This has all the markings of what happened in the movie “Terminator”-Nuval could become the next Skynet if we’re not careful. Maybe I’m over reacting, but watching that Youtube video with all that cheesy background music made me think of Skynet. I really hope this doesn’t take off, it gives me the creeps, and I don’t feel right about it. For the obvious reasons you wrote above, and for the Skynet like reasons.

    I love your blog, Tom. Any chance we can get posts more than twice a week? 🙂

    I’m seeing another sequel … the humans huddling in secret, grilling meats over a fire … then a Terminator shows up and starts shooting them with an orange-launcher.

    Twice per week as long as I’m still working for a living.

    Reply
  11. Natalie

    The thing I noticed throughout the entire video was they constantly, in various, oblique ways, called the consumer stupid.

    We’re confused, unsure, find math hard (Well, I am a girl…), hate having to make independent decisions, need a paternal system to look after us, are desperate to have someone step in and make all the hard decisions for us *languid hand to forehead*

    Personally, I find that my brain functions perfectly well – I don’t know about anyone else. Actually, I do know about everyone else – I’m just not convinced that Americans are a race of mouthbreathers. I am capable of reading, researching, learning, independent thought and determing on what and where I spend my money and I’m pretty damn sure Americans – yes, even the poor ones! – can do the same. The only thing stupid about consumers of any kind is they believe these systems are trying to look out for them. HA!

    And a score of 24 for a (expletive deleted) coconut??

    They’re kidding, right?

    *shrugs, and eats coconut oil directly off the spoon*

    Haven’t you heard that coconuts are high in artery-clogging saturated fat? Clearly, soy milk is much better for you.

    Reply
  12. Rahul

    LOL the scary thing is that this might be the actual response if u spoke to a real associate of this Nuval company as they don’t seem to have looked at any serious research for this new system. I’m pretty sure they will be some how funded by the government for their valiant efforts into improving the lazy, confused dummies who just can’t seem to get their health back in order.
    P.S: That doctor David says in that video says “…we got the best scientists to use all the best science to find a single holistic system blah-blah…” firstly i bet all those best scientists were funded by grants given by the government. Secondly what does “..all the best science..” mean? I thought there wasn’t a choice, I never knew science had a rating system lol I just thought it was facts based on evidence and proof lol. We don’t say the evolution science is the best science and the creationism science is the 3rd or 4th best science lol because creationism isn’t based on science and by the looks of it neither is this NUVAL system lol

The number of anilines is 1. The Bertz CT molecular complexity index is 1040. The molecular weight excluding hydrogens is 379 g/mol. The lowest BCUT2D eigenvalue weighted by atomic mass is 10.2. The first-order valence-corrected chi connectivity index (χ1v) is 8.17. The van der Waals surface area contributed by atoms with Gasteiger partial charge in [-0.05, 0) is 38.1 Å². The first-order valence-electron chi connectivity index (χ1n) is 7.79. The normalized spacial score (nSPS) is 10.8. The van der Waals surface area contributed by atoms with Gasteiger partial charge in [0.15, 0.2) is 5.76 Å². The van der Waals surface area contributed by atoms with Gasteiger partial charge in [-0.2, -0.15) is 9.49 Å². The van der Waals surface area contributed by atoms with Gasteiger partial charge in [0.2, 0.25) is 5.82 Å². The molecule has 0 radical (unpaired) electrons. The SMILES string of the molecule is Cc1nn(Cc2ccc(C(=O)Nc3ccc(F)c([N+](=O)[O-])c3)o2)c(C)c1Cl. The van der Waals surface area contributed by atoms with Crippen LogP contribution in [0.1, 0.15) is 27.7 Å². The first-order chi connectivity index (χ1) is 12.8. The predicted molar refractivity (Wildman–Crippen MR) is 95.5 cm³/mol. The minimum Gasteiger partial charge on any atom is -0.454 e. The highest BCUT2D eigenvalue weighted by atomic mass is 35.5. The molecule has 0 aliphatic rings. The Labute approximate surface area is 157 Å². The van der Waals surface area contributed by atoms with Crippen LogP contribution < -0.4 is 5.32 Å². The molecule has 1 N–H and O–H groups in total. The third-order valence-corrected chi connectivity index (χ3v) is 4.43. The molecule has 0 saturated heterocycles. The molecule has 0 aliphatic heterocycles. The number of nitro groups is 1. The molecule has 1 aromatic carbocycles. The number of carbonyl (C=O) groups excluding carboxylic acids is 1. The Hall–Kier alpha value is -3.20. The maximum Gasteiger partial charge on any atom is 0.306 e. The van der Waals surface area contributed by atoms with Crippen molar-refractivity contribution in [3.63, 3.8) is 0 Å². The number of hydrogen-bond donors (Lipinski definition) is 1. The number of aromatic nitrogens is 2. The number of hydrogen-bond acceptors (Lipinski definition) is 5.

Any algorithm that puts trans fats and saturated fats in the same category isn’t based on anything like objective science.

    Reply
  13. mezzo

    NuVal? Whatever next? Maybe something like PuVal? The higher the score, the more likely you are to puke after eating those cals. Or how about ClueVal? The more you eat of those foods, the more your brain will shrink?

    A whole line of related trademarks … brilliant idea. BuVal — the higher the rating, the scarier it is … SuVal — the higher the rating, the more likely you’ll hurt yourself and sue the manufacturer … etc.

    Reply
  14. Dan

    How did the human race survive all these years???

    Like BMI, this is just more technobabble, technobabble desiged to get people to eat the way the government wants them to. It’s all based on theory and, as far as I can tell, has never been put to the test as to whether following this system actually improves health. Just another experiement on the entire population.

    Interesting that nutrionally void foods such as whole grain cereals get a high score. This is not because they have a large amout of micronutrients, but because they are low in sat fat & cholesterol. According to basic math, the small denominator means a higher number, despite the size of the numerator.

    Just like the Heart Association’s evaluations. No fat? It’s perfect!

    Reply
  15. SnowDog

    I find the NuVal score to be quite helpful when used in reverse!

    That would almost work … but it would put Captain Crunch high on your list. At least they recognized sugar is bad.

    Reply
  16. Elle

    Between the logo and the lady’s voice and the pacing of her voice I’m reminded of Umbrella Corp from Resident Evil. As Umbrella turned the populace into a bunch of zombies that’s probably not a bad comparison.